For lethal intranasal infections, groups of five C3H/HeN mice (6 to 8 weeks old; Jackson Laboratories) were inoculated intranasally with 20 μl of a thawed bacterial aliquot that was chosen to provide a dose of approximately 105 CFU. The actual infectious doses were determined by retrospective CFU counts. The animals were observed twice daily and monitored for survival for 18 days.
For the intradermal and intranasal organ burden assays, groups of 15 C3H/HeN mice either were intradermally or intranasally inoculated with a sublethal dose of the LVS or DTH1, and for both experiments an additional mouse was infected with PBS to serve as a control. For the intradermal infections, the bacteria were grown in MHB overnight to an optical density at 600 nm (OD600) of 0.2 and diluted in PBS to inoculate approximately 105 microorganisms per mouse in a 100-μl injection. For the intranasal infections, stocks prepared and administered as described above were chosen to inoculate 5 × 103 CFU per mouse. Actual infectious doses were determined for all infections by CFU counts. Five mice from each group were sacrificed on days 2, 4, and 7 postinfection (p.i.) for the intradermal infections and on days 3, 5, and 9 p.i. for the intranasal infections, and the necropsy of the lung, liver, and spleen was performed. The organs were homogenized in 1 ml PBS using Stomacher bags (Seward), and then neat homogenate and serial dilutions were plated to determine the CFU.
For histopathology, organs were fixed in 10% neutral-buffered formalin, embedded in paraffin, sectioned at 1 to 4 μm, stained with hematoxylin and eosin, dehydrated in graded alcohols, cleared with Histoclear (National Diagnostics), and mounted on glass slides. The sectioning and staining procedures were performed by McClain Laboratories (Smithtown, NY). The tissue sections were examined by light microscopy.
All animal research protocols were approved by the Institutional Animal Care and Use Committee of Stony Brook University.
Murine bone marrow-derived macrophages (muBMDM) were obtained as described previously (23) from the femurs of female wild-type C3H/HeN or C57BL/6 mice (Jackson Laboratories) or from caspase-1−/− C57BL/6 mice (41). The muBMDM were seeded in 24-well plates (Corning) at concentrations of 1.5 × 105 cells per well and used for experiments the following day. For each experiment, a single colony of a freshly streaked strain was picked and grown in MHB to late-log phase (16 to 18 h). One-ml aliquots of the bacterial cultures were centrifuged, resuspended in bone marrow medium (BMM) (23), and added at a multiplicity of infection (MOI) of 50 to the muBMDM, and the plates were centrifuged (5 min, 800 × g) to facilitate contact between the macrophages and bacteria. Bacterial concentrations initially were estimated by the OD600 of the suspension culture, and actual numbers of viable bacteria were determined by CFU counts. After 2 h of coculture at 37°C, 5% CO2, the infected muBMDM were washed three times with PBS and incubated with 5 μg/ml gentamicin for 1 h to kill any remaining extracellular bacteria. The cells then were washed three times with PBS, 1 ml of fresh BMM without antibiotics was added back, and the plates were incubated until the designated time points.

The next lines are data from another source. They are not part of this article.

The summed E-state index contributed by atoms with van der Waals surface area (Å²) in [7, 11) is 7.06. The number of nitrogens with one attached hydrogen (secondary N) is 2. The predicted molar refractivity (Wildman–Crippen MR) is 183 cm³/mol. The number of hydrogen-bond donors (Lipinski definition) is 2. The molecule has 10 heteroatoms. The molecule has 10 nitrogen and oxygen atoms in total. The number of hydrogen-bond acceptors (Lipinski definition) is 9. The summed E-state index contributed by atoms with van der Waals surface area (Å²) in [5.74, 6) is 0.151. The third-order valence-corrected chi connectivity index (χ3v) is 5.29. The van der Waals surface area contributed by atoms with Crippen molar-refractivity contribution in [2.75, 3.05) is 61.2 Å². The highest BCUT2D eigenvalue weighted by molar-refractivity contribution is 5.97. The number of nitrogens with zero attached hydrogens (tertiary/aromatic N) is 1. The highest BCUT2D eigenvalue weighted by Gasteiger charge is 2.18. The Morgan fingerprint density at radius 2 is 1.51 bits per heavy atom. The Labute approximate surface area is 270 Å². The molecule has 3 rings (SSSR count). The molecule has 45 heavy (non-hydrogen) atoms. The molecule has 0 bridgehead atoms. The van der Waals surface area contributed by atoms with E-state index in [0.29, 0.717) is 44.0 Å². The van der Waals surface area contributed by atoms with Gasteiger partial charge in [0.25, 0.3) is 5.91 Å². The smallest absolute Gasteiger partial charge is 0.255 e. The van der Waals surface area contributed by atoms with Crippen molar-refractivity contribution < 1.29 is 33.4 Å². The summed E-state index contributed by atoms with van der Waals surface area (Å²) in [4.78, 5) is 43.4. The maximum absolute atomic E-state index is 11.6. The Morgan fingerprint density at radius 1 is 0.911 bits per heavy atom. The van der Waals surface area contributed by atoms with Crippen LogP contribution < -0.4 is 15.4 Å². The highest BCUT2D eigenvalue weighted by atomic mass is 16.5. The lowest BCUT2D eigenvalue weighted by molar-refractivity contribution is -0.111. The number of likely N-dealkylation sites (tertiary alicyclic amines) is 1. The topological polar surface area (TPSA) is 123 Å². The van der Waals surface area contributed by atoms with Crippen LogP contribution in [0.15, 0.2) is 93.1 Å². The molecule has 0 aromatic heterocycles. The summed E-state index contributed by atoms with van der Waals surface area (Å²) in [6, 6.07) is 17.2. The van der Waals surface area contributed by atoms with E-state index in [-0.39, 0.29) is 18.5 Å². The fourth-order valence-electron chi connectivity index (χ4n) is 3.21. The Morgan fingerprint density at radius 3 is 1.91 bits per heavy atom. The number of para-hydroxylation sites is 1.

Human MDM (huMDM) were isolated as described previously (23) from healthy human donors and plated at 2 × 105 cells/well in 24-well plates (Corning). The cells were cultured for 5 days in the presence of 10 ng/ml macrophage colony stimulating factor (Sigma) and infected the following day. For cytotoxicity (lactate dehydrogenase [LDH]) experiments, the infection of huMDM with F. tularensis strains was carried out as described above for the muBMDM. For chemokine detection experiments, bacterial inocula were prepared as described above, but the huMDM were infected at an MOI of 25.
Human umbilical vein endothelial cells (HUVEC) were isolated by collagenase perfusion as previously described (34) and seeded in a 48-well plate (BD Biosciences) at a density of 2.3 × 105 cells/well. Bacterial inocula were prepared as described above for the muBMDM infections and added to the HUVEC at an MOI of 75 without centrifugation, and cultures were incubated for 24 h.
Macrophage infection assays were conducted as described above. At designated time points, conditioned media were collected and analyzed for LDH release using the CytoTox 96 NonRadioactive Cytotoxicity Assay (Promega) according to the manufacturer's protocols. Background LDH release was measured in medium conditioned by uninfected cells, while total LDH release (equal to 100%) was measured from uninfected cells that were lysed by freezing and thawing. The percentage of LDH release was calculated by subtracting the background LDH release value from the LDH release value of the samples, and this number then was divided by the total LDH release value and multiplied by 100.